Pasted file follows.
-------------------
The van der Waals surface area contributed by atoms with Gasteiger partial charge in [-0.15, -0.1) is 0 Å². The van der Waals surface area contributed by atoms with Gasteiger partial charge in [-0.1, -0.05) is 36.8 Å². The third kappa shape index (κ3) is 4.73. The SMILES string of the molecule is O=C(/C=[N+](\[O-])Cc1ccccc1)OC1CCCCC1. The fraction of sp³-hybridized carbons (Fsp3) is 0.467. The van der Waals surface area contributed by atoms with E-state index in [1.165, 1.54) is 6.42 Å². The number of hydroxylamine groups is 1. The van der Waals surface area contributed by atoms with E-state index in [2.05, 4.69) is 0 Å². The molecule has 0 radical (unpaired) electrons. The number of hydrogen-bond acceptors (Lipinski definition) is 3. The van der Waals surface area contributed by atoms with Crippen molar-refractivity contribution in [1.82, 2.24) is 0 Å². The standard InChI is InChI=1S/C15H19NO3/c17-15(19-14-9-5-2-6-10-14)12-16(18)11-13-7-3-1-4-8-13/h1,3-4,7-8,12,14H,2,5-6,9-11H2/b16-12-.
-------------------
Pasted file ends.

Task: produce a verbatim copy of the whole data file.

The van der Waals surface area contributed by atoms with Gasteiger partial charge in [-0.15, -0.1) is 0 Å². The van der Waals surface area contributed by atoms with Gasteiger partial charge in [-0.1, -0.05) is 36.8 Å². The third kappa shape index (κ3) is 4.73. The SMILES string of the molecule is O=C(/C=[N+](\[O-])Cc1ccccc1)OC1CCCCC1. The fraction of sp³-hybridized carbons (Fsp3) is 0.467. The van der Waals surface area contributed by atoms with E-state index in [1.165, 1.54) is 6.42 Å². The number of hydroxylamine groups is 1. The van der Waals surface area contributed by atoms with E-state index in [2.05, 4.69) is 0 Å². The molecule has 0 radical (unpaired) electrons. The number of hydrogen-bond acceptors (Lipinski definition) is 3. The van der Waals surface area contributed by atoms with Crippen molar-refractivity contribution in [1.82, 2.24) is 0 Å². The standard InChI is InChI=1S/C15H19NO3/c17-15(19-14-9-5-2-6-10-14)12-16(18)11-13-7-3-1-4-8-13/h1,3-4,7-8,12,14H,2,5-6,9-11H2/b16-12-.